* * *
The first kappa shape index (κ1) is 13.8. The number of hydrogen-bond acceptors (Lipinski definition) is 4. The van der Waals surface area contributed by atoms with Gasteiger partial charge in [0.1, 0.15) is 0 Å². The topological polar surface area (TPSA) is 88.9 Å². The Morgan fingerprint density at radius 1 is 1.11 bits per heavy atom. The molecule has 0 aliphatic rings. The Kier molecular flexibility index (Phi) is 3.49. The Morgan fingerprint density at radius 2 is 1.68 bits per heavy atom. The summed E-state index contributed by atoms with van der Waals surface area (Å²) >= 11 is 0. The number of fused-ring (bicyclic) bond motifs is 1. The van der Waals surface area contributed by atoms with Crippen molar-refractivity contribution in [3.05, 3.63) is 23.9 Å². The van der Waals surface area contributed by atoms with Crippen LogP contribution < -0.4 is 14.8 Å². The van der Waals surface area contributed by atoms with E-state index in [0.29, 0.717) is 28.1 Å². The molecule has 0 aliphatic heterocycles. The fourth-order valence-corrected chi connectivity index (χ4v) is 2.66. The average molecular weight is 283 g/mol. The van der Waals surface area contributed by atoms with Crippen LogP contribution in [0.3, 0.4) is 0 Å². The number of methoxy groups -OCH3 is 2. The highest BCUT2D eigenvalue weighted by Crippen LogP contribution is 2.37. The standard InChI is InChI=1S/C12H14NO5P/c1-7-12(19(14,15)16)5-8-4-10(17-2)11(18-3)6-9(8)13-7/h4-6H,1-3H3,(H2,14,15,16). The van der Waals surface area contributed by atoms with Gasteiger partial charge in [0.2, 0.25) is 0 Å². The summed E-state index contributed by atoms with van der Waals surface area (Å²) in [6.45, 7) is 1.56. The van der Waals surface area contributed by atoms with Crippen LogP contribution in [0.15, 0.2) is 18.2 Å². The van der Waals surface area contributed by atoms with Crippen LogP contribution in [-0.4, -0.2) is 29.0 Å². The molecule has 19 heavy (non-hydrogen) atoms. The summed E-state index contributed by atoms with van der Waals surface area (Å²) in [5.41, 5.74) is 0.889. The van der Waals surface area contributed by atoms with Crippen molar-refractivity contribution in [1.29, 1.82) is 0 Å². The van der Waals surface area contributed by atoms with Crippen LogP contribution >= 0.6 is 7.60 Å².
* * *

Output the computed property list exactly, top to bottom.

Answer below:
The first kappa shape index (κ1) is 13.8. The number of hydrogen-bond acceptors (Lipinski definition) is 4. The van der Waals surface area contributed by atoms with Gasteiger partial charge in [0.1, 0.15) is 0 Å². The topological polar surface area (TPSA) is 88.9 Å². The Morgan fingerprint density at radius 1 is 1.11 bits per heavy atom. The molecule has 0 aliphatic rings. The Kier molecular flexibility index (Phi) is 3.49. The Morgan fingerprint density at radius 2 is 1.68 bits per heavy atom. The summed E-state index contributed by atoms with van der Waals surface area (Å²) >= 11 is 0. The number of fused-ring (bicyclic) bond motifs is 1. The van der Waals surface area contributed by atoms with Crippen molar-refractivity contribution in [3.05, 3.63) is 23.9 Å². The van der Waals surface area contributed by atoms with Crippen LogP contribution < -0.4 is 14.8 Å². The van der Waals surface area contributed by atoms with E-state index in [0.29, 0.717) is 28.1 Å². The molecule has 0 aliphatic heterocycles. The fourth-order valence-corrected chi connectivity index (χ4v) is 2.66. The average molecular weight is 283 g/mol. The van der Waals surface area contributed by atoms with Crippen LogP contribution in [0.3, 0.4) is 0 Å². The number of methoxy groups -OCH3 is 2. The highest BCUT2D eigenvalue weighted by Crippen LogP contribution is 2.37. The standard InChI is InChI=1S/C12H14NO5P/c1-7-12(19(14,15)16)5-8-4-10(17-2)11(18-3)6-9(8)13-7/h4-6H,1-3H3,(H2,14,15,16). The van der Waals surface area contributed by atoms with Gasteiger partial charge in [0.2, 0.25) is 0 Å². The summed E-state index contributed by atoms with van der Waals surface area (Å²) in [6.45, 7) is 1.56. The van der Waals surface area contributed by atoms with Crippen LogP contribution in [0.15, 0.2) is 18.2 Å². The van der Waals surface area contributed by atoms with Crippen LogP contribution in [-0.4, -0.2) is 29.0 Å². The molecule has 19 heavy (non-hydrogen) atoms. The summed E-state index contributed by atoms with van der Waals surface area (Å²) in [5.41, 5.74) is 0.889. The van der Waals surface area contributed by atoms with Crippen molar-refractivity contribution in [1.29, 1.82) is 0 Å². The van der Waals surface area contributed by atoms with Crippen LogP contribution >= 0.6 is 7.60 Å².